K. Dot leads group of BET Music Matters stars with seven nods at the announcement ceremony.
Kendrick Lamar could very well be on his way to making history with his seven Grammy nominations. The buzz surrounding him now is reminiscent to how big a deal it was in 1999 when Lauryn Hill broke the record for taking home the most Grammy Awards in one night with a debut.
Hill's 1998 Miseducation of Lauryn Hill not only marked a milestone in her personal life as her first full-length solo project, but in receiving five awards at the ceremony that evening, it also meant that a cultural shift was happening in the mainstream.
Since then, only Alicia Keys, Norah Jones and Beyoncé (in that order) have accomplished such a feat (even Michael Jackson, with his eight trophies in one night, had already debuted long before he earned that record in 1984).
It's the kind of feat that signifies a re-considering of how a genre of music is composed, and "urban" music — as it was at the zenith of hip hop's golden era — is at a breaking point in the mainstream.
This year, not only is Lamar's good kid, m.A.A.d. city an example of this (and that it has reached platinum sales and countless nods from various awards committees), but he's one of many collectively pushing for a change — BET Music Matters stars, a collective which includes Miguel and J. Cole (friendly fire aside).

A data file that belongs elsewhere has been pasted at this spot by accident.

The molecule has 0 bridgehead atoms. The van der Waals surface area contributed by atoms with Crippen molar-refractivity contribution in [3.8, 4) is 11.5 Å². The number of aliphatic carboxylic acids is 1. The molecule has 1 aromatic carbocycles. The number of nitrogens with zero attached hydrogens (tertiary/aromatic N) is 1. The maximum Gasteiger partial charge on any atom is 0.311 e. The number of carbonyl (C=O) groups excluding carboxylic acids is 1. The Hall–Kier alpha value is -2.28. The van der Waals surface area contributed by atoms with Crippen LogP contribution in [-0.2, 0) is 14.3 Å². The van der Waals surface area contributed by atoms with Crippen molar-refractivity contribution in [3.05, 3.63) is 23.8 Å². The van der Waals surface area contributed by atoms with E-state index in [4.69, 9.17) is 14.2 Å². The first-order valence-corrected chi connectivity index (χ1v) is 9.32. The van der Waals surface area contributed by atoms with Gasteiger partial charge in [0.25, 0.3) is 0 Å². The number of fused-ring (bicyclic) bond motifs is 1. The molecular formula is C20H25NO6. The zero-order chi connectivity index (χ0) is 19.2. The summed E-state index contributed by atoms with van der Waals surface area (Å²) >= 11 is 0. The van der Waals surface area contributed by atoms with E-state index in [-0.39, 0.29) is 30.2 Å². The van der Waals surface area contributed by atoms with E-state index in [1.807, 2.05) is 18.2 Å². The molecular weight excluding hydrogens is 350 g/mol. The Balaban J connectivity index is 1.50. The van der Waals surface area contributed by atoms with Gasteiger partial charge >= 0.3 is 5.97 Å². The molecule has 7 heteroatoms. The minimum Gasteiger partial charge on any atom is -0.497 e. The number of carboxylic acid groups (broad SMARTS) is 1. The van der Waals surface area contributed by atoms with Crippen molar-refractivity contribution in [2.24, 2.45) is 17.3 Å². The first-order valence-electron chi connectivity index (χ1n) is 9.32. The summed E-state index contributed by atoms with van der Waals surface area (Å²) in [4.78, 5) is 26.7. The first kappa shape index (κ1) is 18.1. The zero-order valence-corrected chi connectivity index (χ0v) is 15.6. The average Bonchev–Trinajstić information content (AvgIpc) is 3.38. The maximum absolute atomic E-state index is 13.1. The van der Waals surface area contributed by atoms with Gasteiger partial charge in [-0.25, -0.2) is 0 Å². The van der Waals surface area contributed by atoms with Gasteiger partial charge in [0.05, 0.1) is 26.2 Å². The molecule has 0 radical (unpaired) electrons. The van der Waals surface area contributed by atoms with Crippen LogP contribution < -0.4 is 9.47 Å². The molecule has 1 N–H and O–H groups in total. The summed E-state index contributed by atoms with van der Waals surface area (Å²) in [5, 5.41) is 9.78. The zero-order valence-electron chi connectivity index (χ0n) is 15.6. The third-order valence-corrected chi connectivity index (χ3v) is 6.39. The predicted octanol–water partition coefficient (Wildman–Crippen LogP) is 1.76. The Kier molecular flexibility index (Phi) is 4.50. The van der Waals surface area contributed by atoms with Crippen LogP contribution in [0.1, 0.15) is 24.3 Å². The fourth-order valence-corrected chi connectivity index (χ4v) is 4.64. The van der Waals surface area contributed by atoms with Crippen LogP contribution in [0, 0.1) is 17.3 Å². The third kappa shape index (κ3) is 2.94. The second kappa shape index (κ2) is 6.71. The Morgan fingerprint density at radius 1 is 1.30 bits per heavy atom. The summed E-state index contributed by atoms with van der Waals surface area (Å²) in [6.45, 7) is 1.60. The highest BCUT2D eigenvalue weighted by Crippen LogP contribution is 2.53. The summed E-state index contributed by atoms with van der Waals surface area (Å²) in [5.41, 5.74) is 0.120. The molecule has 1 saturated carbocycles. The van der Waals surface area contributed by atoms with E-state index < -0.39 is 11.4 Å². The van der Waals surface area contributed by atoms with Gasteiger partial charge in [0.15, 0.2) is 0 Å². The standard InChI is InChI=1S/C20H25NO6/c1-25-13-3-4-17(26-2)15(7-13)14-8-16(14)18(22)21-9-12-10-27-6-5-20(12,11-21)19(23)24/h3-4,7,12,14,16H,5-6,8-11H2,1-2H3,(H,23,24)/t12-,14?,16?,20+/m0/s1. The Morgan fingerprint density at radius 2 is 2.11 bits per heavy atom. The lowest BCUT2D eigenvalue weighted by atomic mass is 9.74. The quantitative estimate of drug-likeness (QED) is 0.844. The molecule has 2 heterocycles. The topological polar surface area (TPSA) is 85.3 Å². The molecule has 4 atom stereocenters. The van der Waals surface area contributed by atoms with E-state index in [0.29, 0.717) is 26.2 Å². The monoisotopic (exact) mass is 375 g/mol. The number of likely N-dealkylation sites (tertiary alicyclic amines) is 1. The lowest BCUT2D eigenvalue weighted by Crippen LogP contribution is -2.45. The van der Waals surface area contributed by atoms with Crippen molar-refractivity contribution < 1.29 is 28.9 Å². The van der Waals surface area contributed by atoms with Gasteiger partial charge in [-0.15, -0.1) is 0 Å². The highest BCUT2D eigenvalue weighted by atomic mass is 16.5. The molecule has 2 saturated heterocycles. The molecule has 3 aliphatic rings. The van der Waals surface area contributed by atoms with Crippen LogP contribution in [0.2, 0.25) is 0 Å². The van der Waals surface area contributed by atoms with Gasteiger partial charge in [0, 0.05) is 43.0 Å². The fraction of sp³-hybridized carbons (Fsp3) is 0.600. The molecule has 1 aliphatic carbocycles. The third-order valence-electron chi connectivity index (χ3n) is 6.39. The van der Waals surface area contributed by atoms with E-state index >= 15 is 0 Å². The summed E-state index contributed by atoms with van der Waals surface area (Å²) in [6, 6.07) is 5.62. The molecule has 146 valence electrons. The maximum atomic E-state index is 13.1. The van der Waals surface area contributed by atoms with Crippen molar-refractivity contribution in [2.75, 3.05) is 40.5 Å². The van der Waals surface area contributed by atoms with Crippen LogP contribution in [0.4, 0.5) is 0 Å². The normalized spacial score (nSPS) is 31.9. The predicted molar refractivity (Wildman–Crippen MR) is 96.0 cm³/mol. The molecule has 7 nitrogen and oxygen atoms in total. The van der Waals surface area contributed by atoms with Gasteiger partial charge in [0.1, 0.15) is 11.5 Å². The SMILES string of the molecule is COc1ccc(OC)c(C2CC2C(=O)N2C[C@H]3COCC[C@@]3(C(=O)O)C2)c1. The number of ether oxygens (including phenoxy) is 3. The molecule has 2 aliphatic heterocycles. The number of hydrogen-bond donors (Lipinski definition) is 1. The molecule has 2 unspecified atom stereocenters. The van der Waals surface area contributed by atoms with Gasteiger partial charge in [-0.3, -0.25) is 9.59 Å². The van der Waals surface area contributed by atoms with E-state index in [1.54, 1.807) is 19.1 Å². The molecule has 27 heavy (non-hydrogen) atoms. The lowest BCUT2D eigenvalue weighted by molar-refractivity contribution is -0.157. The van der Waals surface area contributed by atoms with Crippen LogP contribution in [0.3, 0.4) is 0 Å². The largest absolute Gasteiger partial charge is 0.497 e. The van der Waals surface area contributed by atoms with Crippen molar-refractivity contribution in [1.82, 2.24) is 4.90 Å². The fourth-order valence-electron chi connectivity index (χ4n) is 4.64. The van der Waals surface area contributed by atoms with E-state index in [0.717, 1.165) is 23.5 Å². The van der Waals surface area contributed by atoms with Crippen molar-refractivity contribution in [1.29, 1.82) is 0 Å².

Miguel, for example, earned two nods, in the Best R&B Performance category for his vocals on the Lamar-assisted "How Many Drinks?" and with Cole in the Best Rap/Sung Collaboration for Cole's "Power Trip."
PJ Morton, also a Music Matters star, is nominated in the Best R&B Song category for his "Only One" and Mack Wilds, a more recent inductee, will go head to head with his mentor Salaam Remi in the Best Urban Contemporary Album — New York: A Love Story versus One: In the Chamber.
But don't expect Lamar to fazed by any of this. "As far as pressure," he told GRAMMY.com, "I knew from the moment I wrote my first rap there was going to be pressure. I didn't come into this trying to be number two. I always wanted to be number one at what I'm doing."
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(Photo: Helen Boast/Redferns via Getty Images)